Assessment of Fatigue in Patients with MS on Teriflunomide Treatment in Real-World Setting

A study evaluated the effect of teriflunomide on fatigue in patients with relapse-remitting multiple sclerosis (RRMS) after two years of treatment. The authors concluded that fatigue remained stable.

Patients from the two-year, prospective, observational French Teri-FAST study were assessed. Patients with RRMS received teriflunomide 14 mg. The French version of the modified fatigue impact scale (EMIF-SEP) was used to evaluate fatigue. The main outcome was change in EMIF-SEP score after two years of treatment with teriflunomide; other outcomes included depression per the Beck Depression Inventory, health-related quality of life (QoL; Two-Life Scale-QoL 10), self-reported physical activity, and adverse events.

There were 210 patients with RRMS included in the study. The mean age was 45.4 years, and the mean Expanded Disability Status Score at baseline was 1.76 (standard deviation, 1.43). Half of the cohort (52.4%) had received no previous treatment for MS.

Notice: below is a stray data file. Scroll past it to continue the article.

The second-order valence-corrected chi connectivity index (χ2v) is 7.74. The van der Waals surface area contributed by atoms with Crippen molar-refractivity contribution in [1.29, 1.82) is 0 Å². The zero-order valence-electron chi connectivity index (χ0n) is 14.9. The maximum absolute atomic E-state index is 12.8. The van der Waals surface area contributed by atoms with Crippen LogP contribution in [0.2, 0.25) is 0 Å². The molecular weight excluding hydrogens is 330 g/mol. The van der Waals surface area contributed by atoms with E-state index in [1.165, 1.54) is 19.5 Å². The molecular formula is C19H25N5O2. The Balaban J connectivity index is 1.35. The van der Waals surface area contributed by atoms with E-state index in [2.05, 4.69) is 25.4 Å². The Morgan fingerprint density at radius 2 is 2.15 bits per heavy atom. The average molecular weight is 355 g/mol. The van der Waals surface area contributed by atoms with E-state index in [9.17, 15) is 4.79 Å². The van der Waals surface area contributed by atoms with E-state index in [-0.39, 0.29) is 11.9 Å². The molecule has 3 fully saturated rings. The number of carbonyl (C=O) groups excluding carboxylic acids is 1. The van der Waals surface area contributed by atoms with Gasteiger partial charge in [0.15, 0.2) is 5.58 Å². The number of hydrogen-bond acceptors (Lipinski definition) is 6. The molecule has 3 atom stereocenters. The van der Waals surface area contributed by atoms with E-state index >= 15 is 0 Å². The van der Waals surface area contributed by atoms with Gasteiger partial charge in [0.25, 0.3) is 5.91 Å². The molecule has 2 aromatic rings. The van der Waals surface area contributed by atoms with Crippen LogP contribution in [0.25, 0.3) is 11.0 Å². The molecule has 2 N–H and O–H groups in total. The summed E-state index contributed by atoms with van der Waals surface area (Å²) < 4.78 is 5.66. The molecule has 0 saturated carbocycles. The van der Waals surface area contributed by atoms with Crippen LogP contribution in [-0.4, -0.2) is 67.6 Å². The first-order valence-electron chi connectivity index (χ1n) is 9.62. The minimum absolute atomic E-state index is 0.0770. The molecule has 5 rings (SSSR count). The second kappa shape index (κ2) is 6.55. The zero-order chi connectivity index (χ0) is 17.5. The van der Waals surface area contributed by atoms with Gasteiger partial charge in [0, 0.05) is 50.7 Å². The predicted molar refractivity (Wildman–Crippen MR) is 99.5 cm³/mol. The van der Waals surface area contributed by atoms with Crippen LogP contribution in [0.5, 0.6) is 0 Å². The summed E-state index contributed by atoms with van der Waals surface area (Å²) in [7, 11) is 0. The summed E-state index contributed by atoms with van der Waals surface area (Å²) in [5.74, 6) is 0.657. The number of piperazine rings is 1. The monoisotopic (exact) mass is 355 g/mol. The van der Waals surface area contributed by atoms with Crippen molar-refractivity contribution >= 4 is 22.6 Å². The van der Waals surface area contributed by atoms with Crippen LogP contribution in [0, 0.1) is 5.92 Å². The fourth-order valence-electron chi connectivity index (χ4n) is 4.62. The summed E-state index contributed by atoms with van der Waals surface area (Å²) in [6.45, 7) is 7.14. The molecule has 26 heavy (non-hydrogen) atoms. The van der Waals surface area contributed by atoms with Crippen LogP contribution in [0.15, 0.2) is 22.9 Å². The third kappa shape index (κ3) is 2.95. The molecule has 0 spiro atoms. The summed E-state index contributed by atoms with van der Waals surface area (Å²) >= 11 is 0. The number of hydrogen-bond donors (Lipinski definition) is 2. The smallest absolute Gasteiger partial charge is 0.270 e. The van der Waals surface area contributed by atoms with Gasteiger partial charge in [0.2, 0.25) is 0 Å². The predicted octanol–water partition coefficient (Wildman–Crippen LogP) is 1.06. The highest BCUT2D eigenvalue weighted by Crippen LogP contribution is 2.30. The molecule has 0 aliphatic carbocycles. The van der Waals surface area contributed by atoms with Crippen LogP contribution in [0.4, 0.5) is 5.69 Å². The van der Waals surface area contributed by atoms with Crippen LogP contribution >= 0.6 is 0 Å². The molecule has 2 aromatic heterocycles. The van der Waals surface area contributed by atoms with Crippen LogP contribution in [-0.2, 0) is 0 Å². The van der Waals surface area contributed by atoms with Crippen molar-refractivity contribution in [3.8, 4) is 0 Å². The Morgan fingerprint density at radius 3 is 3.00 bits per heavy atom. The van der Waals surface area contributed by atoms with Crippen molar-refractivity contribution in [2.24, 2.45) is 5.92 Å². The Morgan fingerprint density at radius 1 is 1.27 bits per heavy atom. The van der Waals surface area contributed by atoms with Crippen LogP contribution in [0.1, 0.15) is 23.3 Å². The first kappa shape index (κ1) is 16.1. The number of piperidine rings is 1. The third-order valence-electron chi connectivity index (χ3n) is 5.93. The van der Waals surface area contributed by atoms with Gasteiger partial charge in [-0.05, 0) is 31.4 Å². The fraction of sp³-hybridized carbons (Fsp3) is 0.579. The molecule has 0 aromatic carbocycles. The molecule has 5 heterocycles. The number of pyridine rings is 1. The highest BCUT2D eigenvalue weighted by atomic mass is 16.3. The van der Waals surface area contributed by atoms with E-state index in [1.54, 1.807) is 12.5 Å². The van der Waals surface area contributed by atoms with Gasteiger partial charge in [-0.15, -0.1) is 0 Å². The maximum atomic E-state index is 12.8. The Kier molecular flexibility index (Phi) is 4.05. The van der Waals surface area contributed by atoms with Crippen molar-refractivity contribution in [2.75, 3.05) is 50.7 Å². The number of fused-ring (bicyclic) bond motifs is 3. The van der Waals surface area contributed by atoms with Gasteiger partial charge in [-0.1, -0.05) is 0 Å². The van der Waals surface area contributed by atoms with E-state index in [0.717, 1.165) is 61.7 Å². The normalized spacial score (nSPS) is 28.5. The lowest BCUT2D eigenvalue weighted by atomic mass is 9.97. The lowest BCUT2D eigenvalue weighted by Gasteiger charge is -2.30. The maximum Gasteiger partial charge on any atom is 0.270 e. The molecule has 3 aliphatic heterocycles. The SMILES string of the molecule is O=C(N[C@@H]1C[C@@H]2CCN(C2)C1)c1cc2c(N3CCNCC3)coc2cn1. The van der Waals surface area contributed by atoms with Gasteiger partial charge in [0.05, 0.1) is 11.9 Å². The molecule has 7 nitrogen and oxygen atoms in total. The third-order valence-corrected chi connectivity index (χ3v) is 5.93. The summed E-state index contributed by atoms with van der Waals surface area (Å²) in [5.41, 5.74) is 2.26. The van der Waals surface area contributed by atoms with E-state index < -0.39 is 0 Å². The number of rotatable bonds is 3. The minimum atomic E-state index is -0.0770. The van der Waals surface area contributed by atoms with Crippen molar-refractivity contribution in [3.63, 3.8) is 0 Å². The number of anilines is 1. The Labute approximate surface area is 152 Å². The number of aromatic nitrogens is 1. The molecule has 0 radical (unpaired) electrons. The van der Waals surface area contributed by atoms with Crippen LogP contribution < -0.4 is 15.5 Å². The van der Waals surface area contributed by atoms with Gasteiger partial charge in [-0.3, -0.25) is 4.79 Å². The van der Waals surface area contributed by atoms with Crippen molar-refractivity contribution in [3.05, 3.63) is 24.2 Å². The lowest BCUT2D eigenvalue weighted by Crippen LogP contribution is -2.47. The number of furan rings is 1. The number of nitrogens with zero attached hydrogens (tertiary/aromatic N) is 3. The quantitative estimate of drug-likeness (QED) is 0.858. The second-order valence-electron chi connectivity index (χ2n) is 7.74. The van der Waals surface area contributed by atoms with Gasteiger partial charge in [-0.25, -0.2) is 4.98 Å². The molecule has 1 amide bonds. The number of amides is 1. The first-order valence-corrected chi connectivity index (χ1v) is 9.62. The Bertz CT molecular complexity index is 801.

A total of 163 patients completed at least one follow-up visit. In this group, the mean two-year change in EMIF-SEP score was –1.54 (95% confidence interval, –4.02 to 0.94), which suggested that patients’ fatigue was stable. After two years of treatment, depression level and QoL also remained unchanged. The proportion of patients who reported being physically active increased slightly, from 46% at baseline to 57% after two years. The teriflunomide safety profile did not differ from that observed during clinical development. Medication compliance was high.

“Fatigue scores remained stable in [patients with] RRMS treated with teriflunomide 14 mg over two years in real-life setting. Teriflunomide did not negatively impact depression or QoL,” the researchers concluded.